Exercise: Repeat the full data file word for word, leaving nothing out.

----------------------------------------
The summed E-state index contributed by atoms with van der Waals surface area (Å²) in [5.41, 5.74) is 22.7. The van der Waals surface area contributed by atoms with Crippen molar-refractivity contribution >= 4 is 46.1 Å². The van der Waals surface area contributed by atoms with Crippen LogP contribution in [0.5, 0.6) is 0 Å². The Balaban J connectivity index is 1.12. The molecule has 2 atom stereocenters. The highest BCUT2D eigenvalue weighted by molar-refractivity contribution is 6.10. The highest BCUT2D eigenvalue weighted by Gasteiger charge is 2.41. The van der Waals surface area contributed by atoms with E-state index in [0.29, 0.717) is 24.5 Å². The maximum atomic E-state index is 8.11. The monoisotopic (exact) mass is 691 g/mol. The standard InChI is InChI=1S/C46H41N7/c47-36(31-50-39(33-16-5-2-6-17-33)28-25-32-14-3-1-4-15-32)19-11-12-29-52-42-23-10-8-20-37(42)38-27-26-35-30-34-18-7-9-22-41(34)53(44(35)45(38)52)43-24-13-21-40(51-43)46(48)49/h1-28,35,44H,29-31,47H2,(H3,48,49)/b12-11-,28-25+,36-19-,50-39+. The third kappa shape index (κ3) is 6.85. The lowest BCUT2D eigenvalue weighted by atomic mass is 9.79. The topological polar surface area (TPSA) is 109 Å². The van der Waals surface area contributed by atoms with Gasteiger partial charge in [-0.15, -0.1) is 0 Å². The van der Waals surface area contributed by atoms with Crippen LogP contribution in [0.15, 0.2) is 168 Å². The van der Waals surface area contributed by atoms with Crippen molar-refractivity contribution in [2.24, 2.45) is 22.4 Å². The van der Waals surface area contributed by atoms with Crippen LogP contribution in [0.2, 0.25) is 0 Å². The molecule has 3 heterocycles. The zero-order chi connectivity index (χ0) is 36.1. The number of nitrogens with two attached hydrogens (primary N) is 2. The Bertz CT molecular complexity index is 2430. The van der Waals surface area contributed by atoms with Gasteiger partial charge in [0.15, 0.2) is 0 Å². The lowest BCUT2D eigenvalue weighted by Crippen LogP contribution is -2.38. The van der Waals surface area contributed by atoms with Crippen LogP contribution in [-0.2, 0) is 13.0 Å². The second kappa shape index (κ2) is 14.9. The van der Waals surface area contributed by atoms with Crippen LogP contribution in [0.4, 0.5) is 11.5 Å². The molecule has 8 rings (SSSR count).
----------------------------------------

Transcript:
The summed E-state index contributed by atoms with van der Waals surface area (Å²) in [5.41, 5.74) is 22.7. The van der Waals surface area contributed by atoms with Crippen molar-refractivity contribution >= 4 is 46.1 Å². The van der Waals surface area contributed by atoms with Crippen LogP contribution in [0.5, 0.6) is 0 Å². The Balaban J connectivity index is 1.12. The molecule has 2 atom stereocenters. The highest BCUT2D eigenvalue weighted by molar-refractivity contribution is 6.10. The highest BCUT2D eigenvalue weighted by Gasteiger charge is 2.41. The van der Waals surface area contributed by atoms with E-state index in [0.29, 0.717) is 24.5 Å². The maximum atomic E-state index is 8.11. The monoisotopic (exact) mass is 691 g/mol. The standard InChI is InChI=1S/C46H41N7/c47-36(31-50-39(33-16-5-2-6-17-33)28-25-32-14-3-1-4-15-32)19-11-12-29-52-42-23-10-8-20-37(42)38-27-26-35-30-34-18-7-9-22-41(34)53(44(35)45(38)52)43-24-13-21-40(51-43)46(48)49/h1-28,35,44H,29-31,47H2,(H3,48,49)/b12-11-,28-25+,36-19-,50-39+. The third kappa shape index (κ3) is 6.85. The lowest BCUT2D eigenvalue weighted by atomic mass is 9.79. The topological polar surface area (TPSA) is 109 Å². The van der Waals surface area contributed by atoms with Gasteiger partial charge in [-0.15, -0.1) is 0 Å². The van der Waals surface area contributed by atoms with Crippen LogP contribution in [0.15, 0.2) is 168 Å². The van der Waals surface area contributed by atoms with Crippen molar-refractivity contribution in [2.24, 2.45) is 22.4 Å². The van der Waals surface area contributed by atoms with Crippen LogP contribution in [0.2, 0.25) is 0 Å². The molecule has 3 heterocycles. The zero-order chi connectivity index (χ0) is 36.1. The number of nitrogens with two attached hydrogens (primary N) is 2. The Bertz CT molecular complexity index is 2430. The van der Waals surface area contributed by atoms with Gasteiger partial charge in [0.15, 0.2) is 0 Å². The lowest BCUT2D eigenvalue weighted by Crippen LogP contribution is -2.38. The van der Waals surface area contributed by atoms with Crippen LogP contribution in [-0.2, 0) is 13.0 Å². The second kappa shape index (κ2) is 14.9. The van der Waals surface area contributed by atoms with Crippen LogP contribution in [0.4, 0.5) is 11.5 Å². The molecule has 8 rings (SSSR count).